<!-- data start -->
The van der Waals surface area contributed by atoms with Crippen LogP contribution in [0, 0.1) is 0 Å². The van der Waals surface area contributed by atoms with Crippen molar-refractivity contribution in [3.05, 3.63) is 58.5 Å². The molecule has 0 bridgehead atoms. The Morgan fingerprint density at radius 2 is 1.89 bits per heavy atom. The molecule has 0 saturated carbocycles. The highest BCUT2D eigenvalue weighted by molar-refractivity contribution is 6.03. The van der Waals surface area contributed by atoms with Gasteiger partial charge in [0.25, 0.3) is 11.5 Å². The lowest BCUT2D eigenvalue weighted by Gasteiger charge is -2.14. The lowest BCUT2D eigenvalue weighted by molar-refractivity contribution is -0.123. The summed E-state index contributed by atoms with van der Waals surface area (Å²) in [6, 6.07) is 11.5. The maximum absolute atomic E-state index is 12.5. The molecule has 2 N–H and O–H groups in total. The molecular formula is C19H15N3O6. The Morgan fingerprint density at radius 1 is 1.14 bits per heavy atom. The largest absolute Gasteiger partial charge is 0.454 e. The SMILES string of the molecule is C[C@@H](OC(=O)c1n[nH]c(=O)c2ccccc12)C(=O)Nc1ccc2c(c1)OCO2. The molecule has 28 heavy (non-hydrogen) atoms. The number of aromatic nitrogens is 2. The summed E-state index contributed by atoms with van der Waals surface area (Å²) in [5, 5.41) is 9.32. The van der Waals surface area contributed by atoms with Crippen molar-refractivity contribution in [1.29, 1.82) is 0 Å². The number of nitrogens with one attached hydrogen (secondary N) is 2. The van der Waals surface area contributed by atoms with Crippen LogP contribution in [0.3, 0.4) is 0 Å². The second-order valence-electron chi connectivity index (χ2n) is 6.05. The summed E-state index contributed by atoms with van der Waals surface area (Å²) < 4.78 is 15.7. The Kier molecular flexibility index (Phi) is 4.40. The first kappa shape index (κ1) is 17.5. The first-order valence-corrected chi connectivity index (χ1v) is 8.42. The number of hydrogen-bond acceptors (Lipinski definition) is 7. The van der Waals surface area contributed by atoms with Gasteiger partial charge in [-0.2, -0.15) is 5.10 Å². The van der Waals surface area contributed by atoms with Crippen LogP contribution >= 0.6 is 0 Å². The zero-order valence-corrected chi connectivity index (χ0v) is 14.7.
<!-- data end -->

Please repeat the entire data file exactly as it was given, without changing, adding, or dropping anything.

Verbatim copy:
The van der Waals surface area contributed by atoms with Crippen LogP contribution in [0, 0.1) is 0 Å². The van der Waals surface area contributed by atoms with Crippen molar-refractivity contribution in [3.05, 3.63) is 58.5 Å². The molecule has 0 bridgehead atoms. The Morgan fingerprint density at radius 2 is 1.89 bits per heavy atom. The molecule has 0 saturated carbocycles. The highest BCUT2D eigenvalue weighted by molar-refractivity contribution is 6.03. The van der Waals surface area contributed by atoms with Gasteiger partial charge in [0.25, 0.3) is 11.5 Å². The lowest BCUT2D eigenvalue weighted by Gasteiger charge is -2.14. The lowest BCUT2D eigenvalue weighted by molar-refractivity contribution is -0.123. The summed E-state index contributed by atoms with van der Waals surface area (Å²) in [6, 6.07) is 11.5. The maximum absolute atomic E-state index is 12.5. The molecule has 2 N–H and O–H groups in total. The molecular formula is C19H15N3O6. The Morgan fingerprint density at radius 1 is 1.14 bits per heavy atom. The largest absolute Gasteiger partial charge is 0.454 e. The SMILES string of the molecule is C[C@@H](OC(=O)c1n[nH]c(=O)c2ccccc12)C(=O)Nc1ccc2c(c1)OCO2. The molecule has 28 heavy (non-hydrogen) atoms. The number of aromatic nitrogens is 2. The summed E-state index contributed by atoms with van der Waals surface area (Å²) in [5, 5.41) is 9.32. The van der Waals surface area contributed by atoms with Crippen molar-refractivity contribution in [1.29, 1.82) is 0 Å². The number of nitrogens with one attached hydrogen (secondary N) is 2. The van der Waals surface area contributed by atoms with Crippen LogP contribution in [0.3, 0.4) is 0 Å². The second-order valence-electron chi connectivity index (χ2n) is 6.05. The summed E-state index contributed by atoms with van der Waals surface area (Å²) < 4.78 is 15.7. The Kier molecular flexibility index (Phi) is 4.40. The first kappa shape index (κ1) is 17.5. The first-order valence-corrected chi connectivity index (χ1v) is 8.42. The number of hydrogen-bond acceptors (Lipinski definition) is 7. The van der Waals surface area contributed by atoms with Gasteiger partial charge in [-0.2, -0.15) is 5.10 Å². The van der Waals surface area contributed by atoms with Crippen LogP contribution >= 0.6 is 0 Å². The zero-order valence-corrected chi connectivity index (χ0v) is 14.7.